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Cape May Natural History Hotline - 11/22/2004
CAPE MAY NATURAL HISTORY AND EVENTS HOTLINE, November 22, 2004

This is the Cape May Natural History & Events Hotline, a service of New Jersey Audubon Society's Cape May Bird Observatory. This message was prepared on Monday, November 22; happy Thanksgiving. For bird news check the Cape May Birding Hotline at (609) 898-2473. NJ Audubon's three hotlines may be read on our Web site (http://www.njaudubon.org); click "Sightings" at the top of any page.

As always, autumn is lingering longer in Cape May than at inland locations, as the Atlantic Ocean and Delaware Bay waters remain moderately warm, tempering the regional cold snaps. As such, there is still attractive fall color in the foliage of our deciduous trees, a few late season wildflowers are still in bloom, dragonflies and butterflies are still flying (a monarch tagged somewhere else was seen in Cape May Point on November 17th), and spring peepers, those noisy little tree frogs, are still calling. Many southbound migratory songbirds are still lingering in Cape May, their numbers swelled with the arrival of winter residents. Waterfowl numbers are building rapidly and raptors continue to move through the region. Here are some recent highlights.

Many species are being seen in or near peak numbers at the Avalon Sea Watch. RED-THROATED LOONS and NORTHERN GANNETS have been especially numerous lately, with mainstays DOUBLE-CRESTED CORMORANT, BLACK SCOTER, and SURF SCOTER still migrating past the watch in great numbers. Other recent highlights from Avalon include KING EIDER, COMMON EIDER, BLACK-LEGGED KITTIWAKE, and GLAUCOUS GULL. Visit the Sea Watch any day through December 22nd any time from sunrise to sunset - the location is along the seawall at the junction of First Avenue and Seventh Street in Avalon. Take exit 13 east from the Garden State Parkway and, upon entering Avalon, make the third left onto First Avenue. Drive to the end.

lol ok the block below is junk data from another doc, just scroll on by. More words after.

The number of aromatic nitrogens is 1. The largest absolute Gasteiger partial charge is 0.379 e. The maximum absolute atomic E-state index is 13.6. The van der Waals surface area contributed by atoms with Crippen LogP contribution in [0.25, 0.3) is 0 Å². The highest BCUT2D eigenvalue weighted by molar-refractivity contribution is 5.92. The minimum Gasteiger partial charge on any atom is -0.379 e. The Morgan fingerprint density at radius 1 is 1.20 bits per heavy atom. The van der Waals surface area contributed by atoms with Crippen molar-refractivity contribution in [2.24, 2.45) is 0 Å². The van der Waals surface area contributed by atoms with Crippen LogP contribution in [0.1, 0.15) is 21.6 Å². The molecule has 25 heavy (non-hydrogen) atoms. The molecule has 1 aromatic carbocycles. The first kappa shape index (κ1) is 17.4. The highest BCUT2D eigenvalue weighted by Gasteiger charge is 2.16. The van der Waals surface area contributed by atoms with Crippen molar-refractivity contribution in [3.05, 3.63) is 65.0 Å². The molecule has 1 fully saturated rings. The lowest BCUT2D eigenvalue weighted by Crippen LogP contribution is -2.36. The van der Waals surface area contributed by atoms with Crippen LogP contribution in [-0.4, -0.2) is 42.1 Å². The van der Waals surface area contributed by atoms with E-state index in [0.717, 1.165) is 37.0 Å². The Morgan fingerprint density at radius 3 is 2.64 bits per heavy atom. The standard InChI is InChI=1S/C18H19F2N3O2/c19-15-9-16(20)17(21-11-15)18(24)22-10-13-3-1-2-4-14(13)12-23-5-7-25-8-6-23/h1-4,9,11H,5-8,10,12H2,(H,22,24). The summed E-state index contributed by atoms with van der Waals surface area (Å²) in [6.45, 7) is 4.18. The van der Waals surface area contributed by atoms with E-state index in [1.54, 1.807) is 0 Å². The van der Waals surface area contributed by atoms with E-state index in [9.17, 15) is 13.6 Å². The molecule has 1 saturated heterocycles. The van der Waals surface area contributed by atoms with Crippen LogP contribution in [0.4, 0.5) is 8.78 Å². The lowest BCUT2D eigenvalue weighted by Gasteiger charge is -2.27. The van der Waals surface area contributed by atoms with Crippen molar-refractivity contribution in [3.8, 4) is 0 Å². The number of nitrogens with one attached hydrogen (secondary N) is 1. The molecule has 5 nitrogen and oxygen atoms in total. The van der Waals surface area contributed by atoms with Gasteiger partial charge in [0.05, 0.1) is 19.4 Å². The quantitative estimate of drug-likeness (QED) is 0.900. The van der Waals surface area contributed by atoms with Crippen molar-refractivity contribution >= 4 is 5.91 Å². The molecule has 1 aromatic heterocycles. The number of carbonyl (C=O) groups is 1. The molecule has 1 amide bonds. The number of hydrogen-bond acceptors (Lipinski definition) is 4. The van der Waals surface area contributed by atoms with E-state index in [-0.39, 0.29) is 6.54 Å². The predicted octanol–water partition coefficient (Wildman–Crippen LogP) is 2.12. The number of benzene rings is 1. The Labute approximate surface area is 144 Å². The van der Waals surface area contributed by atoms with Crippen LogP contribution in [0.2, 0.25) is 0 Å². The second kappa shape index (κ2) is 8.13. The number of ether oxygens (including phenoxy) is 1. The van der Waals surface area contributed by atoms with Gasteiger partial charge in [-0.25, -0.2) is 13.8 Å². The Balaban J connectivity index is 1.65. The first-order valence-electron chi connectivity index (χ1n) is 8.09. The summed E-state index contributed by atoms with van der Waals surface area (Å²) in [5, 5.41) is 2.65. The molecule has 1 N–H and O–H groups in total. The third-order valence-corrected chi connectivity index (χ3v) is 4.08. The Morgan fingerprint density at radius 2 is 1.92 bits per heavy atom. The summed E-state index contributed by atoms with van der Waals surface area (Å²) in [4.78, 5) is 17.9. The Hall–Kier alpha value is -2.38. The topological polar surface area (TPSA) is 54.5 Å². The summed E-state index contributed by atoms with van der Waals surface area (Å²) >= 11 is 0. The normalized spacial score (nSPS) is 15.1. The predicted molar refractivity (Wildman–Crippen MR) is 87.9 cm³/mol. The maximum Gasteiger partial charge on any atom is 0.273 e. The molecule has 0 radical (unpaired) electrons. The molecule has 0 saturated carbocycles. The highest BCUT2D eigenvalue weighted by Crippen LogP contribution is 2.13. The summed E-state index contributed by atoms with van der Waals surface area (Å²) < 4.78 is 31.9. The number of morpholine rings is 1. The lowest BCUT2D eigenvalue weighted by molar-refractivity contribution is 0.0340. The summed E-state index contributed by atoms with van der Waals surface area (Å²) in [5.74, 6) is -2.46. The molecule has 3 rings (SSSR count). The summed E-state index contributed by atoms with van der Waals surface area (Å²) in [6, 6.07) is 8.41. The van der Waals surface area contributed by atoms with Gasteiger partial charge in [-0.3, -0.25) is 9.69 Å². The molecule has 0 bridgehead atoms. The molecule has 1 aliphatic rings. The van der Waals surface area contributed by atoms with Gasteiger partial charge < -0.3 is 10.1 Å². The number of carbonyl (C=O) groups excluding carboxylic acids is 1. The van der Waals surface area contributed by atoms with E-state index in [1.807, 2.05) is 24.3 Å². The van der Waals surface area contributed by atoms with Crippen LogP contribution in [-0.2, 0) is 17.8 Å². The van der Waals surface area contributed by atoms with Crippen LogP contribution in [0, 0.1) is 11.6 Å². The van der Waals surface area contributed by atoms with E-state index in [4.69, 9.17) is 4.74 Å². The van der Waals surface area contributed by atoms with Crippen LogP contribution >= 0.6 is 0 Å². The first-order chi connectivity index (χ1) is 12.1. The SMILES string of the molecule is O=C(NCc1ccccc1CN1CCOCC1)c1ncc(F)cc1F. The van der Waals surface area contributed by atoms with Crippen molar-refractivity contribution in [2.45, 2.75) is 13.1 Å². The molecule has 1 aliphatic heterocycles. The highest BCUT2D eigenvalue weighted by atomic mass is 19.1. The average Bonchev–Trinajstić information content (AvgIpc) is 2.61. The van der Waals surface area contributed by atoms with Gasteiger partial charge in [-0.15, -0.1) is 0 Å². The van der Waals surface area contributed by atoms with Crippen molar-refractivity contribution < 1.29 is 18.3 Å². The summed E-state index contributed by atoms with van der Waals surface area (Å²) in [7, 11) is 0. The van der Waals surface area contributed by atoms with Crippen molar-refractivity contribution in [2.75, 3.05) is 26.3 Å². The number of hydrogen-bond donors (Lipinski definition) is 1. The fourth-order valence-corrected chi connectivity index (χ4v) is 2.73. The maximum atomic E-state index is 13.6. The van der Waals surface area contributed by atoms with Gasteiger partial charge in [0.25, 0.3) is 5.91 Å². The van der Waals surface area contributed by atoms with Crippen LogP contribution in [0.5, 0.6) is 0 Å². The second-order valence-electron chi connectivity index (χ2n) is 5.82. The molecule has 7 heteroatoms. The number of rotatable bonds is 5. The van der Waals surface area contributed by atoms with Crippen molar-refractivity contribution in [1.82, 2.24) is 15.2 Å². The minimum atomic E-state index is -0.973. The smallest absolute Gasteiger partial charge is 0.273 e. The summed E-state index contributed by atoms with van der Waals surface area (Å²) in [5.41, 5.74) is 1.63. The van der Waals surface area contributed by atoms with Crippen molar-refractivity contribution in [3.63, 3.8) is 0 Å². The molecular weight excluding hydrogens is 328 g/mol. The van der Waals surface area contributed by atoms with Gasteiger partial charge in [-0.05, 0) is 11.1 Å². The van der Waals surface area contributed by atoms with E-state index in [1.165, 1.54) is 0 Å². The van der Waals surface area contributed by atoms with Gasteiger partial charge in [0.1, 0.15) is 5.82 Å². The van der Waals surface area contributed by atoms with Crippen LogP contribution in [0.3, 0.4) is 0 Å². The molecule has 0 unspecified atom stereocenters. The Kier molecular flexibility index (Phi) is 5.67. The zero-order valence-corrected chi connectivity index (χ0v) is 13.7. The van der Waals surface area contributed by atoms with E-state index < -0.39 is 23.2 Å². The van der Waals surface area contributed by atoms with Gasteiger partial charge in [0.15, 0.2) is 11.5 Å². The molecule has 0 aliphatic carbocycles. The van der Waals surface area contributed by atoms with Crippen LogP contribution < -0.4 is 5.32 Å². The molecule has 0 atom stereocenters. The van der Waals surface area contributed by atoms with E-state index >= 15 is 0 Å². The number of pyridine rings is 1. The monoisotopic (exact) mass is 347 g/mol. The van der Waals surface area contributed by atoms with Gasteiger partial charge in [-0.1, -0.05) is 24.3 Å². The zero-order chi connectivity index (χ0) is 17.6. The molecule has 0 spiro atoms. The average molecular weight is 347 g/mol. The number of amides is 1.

The Hawk Watch at Cape May Point will continue through November 30th. A record low count for AMERICAN KESTREL will occur this year, and it is likely that a record high count will be tallied for COOPER'S HAWK. Is there a connection? NORTHERN GOSHAWKS have been seen almost every day from the Hawk Watch during November, and many of these birds seem to be lingering around Cape May, as sightings are being frequently reported from all the regular birding areas around Cape Island (Higbee, Hidden Valley, Beanery, Meadows, State Park).

Freezing temperatures have only occurred one night thus far this autumn in Cape May, and sheltered pockets seemed to avoid the freeze. Some tender plants in gardens and in natural settings are therefore still blooming. Tubular red flowers such as pineapple sage, still blooming in many gardens here in Cape May, may attract wandering hummingbirds. This is peak season for the arrival of rare hummingbirds, so if you don't have flowers left, consider keeping a hummingbird feeder out. You might attract one of these strays. Possibilities include Ruby-throated, Rufous, Allen's, Calliope, Black-chinned, and who knows what else?

The mild weather has also kept many insects active. Recent sightings include many Green Darner dragonflies through Cape May, and the following butterflies: ORANGE SULPHUR, CLOUDED SULPHUR, CLOUDLESS SULPHUR, MONARCH, COMMON BUCKEYE, SACHEM, QUESTION MARK, and MOURNING CLOAK. BLACK SWALLOWTAIL and MONARCH CATERPILLARS are still feeding actively.